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Marines SLAC off to prepare for OIF

29 Sep 2004 | Cpl. Mike Escobar

Even though Lance Cpl. Thomas R. Richardson is an Operation Iraqi Freedom veteran, the fire team leader with Company K, 3rd Battalion, 2nd Marine Regiment still claims he lacked some understanding of the Arabic culture.  But that’s all changing, thanks to a perspective-broadening course aboard the Coastal Carolina Community College campus here.

“Considering how I have no Arabic background myself, this class has been a huge educational experience,” the Durham, NC native said.   “I understand now that it’s not all the Iraqis that are shooting at us. 

“This course has taught all (of the students) so much.”

The former C.E. Jordan High School lacrosse player referred to how the Iraqi instructors teaching the Survival Level Arabic Course have given the class invaluable language skills, and broadened the Marines’ cultural perspective.

Richardson and other 2nd Marine Division personnel take this course to carry out the division commanding general’s order: that one Marine per squad in the division enrolls in the SLAC, a total of approximately 250 Marines. 

By learning basic Iraqi-Arabic speaking skills and teaching those Marines in their units that don’t attend SLAC, the Marines will be better prepared to communicate with the locals upon deploying to Iraq in 2005. 

Over 100 students have already graduated from the course.  Richardson said his class started the SLAC Sept. 13 and graduated Oct. 1, and claimed that the course had been “absolutely beneficial.”

“I come from a Syrian-Arabic background, and it still gives me a way better perspective on what the Iraqi culture is all about,” stated Private 1st Class Ali M. Cray, infantryman with Company I, 3rd Battalion, 2nd Marine Regiment and native of Wayne, NJ.  “I knew some Arabic beforehand, but now I’m getting fluent at it.”

According to the Wayne Valley High School varsity volleyball player, SLAC teaches students the basics of the Iraqi variation of the Arabic language.  On a typical class day, students review the material from the previous day as well as homework from the night before.
Following the review, the class learns about the Iraqi culture, to include its ancient history and current political issues the Middle East is facing.  The Marines view slide show presentations and videos on aspects of the Arabic culture.

The instructors give students quick reference books containing the English and Arabic versions of common words and phrases for the language portion of the course.  The books also contain phonetic spellings of words to aid in their proper pronunciation, as well as the Arabic script spelling.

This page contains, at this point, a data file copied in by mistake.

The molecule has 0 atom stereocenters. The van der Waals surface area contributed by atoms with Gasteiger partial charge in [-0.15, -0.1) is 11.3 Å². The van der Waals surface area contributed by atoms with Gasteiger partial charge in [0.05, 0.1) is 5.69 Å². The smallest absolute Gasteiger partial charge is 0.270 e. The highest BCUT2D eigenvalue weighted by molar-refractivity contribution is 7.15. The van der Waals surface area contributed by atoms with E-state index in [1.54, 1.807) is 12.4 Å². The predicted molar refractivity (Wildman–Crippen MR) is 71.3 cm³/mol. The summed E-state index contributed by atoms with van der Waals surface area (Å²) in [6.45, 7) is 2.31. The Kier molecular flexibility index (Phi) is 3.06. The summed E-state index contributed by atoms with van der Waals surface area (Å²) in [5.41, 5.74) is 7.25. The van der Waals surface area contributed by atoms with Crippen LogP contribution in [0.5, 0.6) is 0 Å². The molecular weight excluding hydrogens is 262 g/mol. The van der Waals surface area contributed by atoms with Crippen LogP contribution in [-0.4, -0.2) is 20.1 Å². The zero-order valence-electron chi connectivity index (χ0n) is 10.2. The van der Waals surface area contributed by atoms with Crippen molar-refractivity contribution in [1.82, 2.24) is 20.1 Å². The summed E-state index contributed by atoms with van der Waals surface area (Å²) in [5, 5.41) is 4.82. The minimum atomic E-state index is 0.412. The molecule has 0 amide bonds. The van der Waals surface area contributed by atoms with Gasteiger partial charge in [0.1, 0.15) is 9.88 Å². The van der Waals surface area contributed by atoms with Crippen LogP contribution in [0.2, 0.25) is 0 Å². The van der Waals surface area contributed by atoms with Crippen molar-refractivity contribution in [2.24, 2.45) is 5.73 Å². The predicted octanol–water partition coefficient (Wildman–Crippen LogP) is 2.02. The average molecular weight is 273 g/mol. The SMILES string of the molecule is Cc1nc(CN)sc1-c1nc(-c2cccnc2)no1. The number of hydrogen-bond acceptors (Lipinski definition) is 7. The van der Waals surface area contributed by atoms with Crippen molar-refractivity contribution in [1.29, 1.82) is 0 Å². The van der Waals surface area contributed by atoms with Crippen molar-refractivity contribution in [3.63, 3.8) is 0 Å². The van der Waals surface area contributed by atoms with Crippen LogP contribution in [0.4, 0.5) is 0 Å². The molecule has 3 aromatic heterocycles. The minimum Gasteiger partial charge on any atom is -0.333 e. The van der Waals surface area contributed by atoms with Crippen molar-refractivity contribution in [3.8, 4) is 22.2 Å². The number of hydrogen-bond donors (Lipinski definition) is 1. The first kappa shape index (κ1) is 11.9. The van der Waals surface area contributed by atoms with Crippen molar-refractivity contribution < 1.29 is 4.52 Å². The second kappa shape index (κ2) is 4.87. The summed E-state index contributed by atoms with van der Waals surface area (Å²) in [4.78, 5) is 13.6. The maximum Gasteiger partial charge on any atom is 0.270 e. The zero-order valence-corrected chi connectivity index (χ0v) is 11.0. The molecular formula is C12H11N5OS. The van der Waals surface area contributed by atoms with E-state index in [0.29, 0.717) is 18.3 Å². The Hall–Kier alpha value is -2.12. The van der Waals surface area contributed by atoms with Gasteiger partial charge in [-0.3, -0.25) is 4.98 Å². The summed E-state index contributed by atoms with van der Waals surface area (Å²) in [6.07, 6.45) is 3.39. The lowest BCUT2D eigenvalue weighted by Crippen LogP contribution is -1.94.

In addition, the teachers issue each Marine an audio CD to help their listening skills.  They assign homework most every night to ensure students are up to speed on their language skills.
“We have an assignment almost every night,” Cray stated.  “We write a lot of dialogues in Arabic, and then we have to go read it in front of the class the next morning.”

Students acknowledge that learning has taken place since they first walked into class Sept. 13.

“I couldn’t believe how much progress we were making so quickly,” Cray remarked.  “The course pace was quick and to the point, but somehow, we were still writing our names in Arabic script by the end of the first hour the first day of class.”

“The amount of progress we made in the areas of reading and writing were amazing,” agreed Richardson.

But the students aren’t the only ones who believe the cultural and linguistic training is highly beneficial.

“This class will help them communicate more effectively with the Iraqis (once the Marines deploy), said Dr. Philip Hermiz, SLAC instructor and a native of Duhok, Iraq.  “They have shown much improvement and interest in the Arab language from when they first started.  They take the class very seriously.  Sometimes, when we’re watching cultural familiarization videos, they don’t even want to take breaks.”

The new cultural perspectives and linguistic skills will help keep Marines safer in Iraq, as Hermiz said he believes the Iraqis will respect an American who speaks basic Arabic much more than one who doesn’t.  The Marines’ newfound communication skills will help them distinguish friend from foe and get a better grasp on a unique, foreign culture.

“I’ve definitely gained more respect for the Arab culture,” Richardson stated.  “After we finish the course, we’ll go back to our units and teach other Marines some of the basics of what we learned.  This sort of training will help keep us safe overseas and help the Iraqi and American people will understand each other better.”